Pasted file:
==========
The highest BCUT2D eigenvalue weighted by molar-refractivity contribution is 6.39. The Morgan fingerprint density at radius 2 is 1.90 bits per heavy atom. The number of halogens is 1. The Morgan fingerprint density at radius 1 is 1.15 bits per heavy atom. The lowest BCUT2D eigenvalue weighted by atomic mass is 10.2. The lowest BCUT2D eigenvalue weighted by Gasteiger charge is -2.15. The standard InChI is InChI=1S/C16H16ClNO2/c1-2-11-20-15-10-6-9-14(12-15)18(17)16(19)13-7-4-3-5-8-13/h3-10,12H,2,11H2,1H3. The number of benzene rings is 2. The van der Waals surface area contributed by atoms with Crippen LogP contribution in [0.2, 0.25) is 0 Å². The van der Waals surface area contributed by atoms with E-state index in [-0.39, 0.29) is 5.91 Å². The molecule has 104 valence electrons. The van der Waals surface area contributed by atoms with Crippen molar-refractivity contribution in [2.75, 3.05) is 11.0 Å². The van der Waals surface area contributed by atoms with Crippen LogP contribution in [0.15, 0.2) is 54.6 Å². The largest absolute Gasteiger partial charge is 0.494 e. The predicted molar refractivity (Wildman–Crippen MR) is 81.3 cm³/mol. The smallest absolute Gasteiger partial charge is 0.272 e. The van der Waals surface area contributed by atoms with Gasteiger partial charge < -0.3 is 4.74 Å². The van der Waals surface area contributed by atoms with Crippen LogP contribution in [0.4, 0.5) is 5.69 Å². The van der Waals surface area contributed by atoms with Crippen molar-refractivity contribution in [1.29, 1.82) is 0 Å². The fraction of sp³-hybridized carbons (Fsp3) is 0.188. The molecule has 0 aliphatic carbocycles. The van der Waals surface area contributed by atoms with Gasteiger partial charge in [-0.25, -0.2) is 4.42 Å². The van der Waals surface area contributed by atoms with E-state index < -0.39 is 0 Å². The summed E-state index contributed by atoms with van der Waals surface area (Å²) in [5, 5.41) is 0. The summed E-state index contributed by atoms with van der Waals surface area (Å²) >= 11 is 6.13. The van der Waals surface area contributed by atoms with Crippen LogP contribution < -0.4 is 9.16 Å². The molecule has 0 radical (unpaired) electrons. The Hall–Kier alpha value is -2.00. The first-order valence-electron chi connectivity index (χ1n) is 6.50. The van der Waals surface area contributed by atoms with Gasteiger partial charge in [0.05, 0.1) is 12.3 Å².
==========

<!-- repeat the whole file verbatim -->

The highest BCUT2D eigenvalue weighted by molar-refractivity contribution is 6.39. The Morgan fingerprint density at radius 2 is 1.90 bits per heavy atom. The number of halogens is 1. The Morgan fingerprint density at radius 1 is 1.15 bits per heavy atom. The lowest BCUT2D eigenvalue weighted by atomic mass is 10.2. The lowest BCUT2D eigenvalue weighted by Gasteiger charge is -2.15. The standard InChI is InChI=1S/C16H16ClNO2/c1-2-11-20-15-10-6-9-14(12-15)18(17)16(19)13-7-4-3-5-8-13/h3-10,12H,2,11H2,1H3. The number of benzene rings is 2. The van der Waals surface area contributed by atoms with Crippen LogP contribution in [0.2, 0.25) is 0 Å². The van der Waals surface area contributed by atoms with E-state index in [-0.39, 0.29) is 5.91 Å². The molecule has 104 valence electrons. The van der Waals surface area contributed by atoms with Crippen molar-refractivity contribution in [2.75, 3.05) is 11.0 Å². The van der Waals surface area contributed by atoms with Crippen LogP contribution in [0.15, 0.2) is 54.6 Å². The largest absolute Gasteiger partial charge is 0.494 e. The predicted molar refractivity (Wildman–Crippen MR) is 81.3 cm³/mol. The smallest absolute Gasteiger partial charge is 0.272 e. The van der Waals surface area contributed by atoms with Gasteiger partial charge < -0.3 is 4.74 Å². The van der Waals surface area contributed by atoms with Crippen LogP contribution in [0.4, 0.5) is 5.69 Å². The van der Waals surface area contributed by atoms with Crippen molar-refractivity contribution in [1.29, 1.82) is 0 Å². The fraction of sp³-hybridized carbons (Fsp3) is 0.188. The molecule has 0 aliphatic carbocycles. The van der Waals surface area contributed by atoms with Gasteiger partial charge in [-0.25, -0.2) is 4.42 Å². The van der Waals surface area contributed by atoms with E-state index < -0.39 is 0 Å². The summed E-state index contributed by atoms with van der Waals surface area (Å²) in [5, 5.41) is 0. The summed E-state index contributed by atoms with van der Waals surface area (Å²) >= 11 is 6.13. The van der Waals surface area contributed by atoms with Crippen LogP contribution < -0.4 is 9.16 Å². The molecule has 0 radical (unpaired) electrons. The Hall–Kier alpha value is -2.00. The first-order valence-electron chi connectivity index (χ1n) is 6.50. The van der Waals surface area contributed by atoms with Gasteiger partial charge in [0.05, 0.1) is 12.3 Å².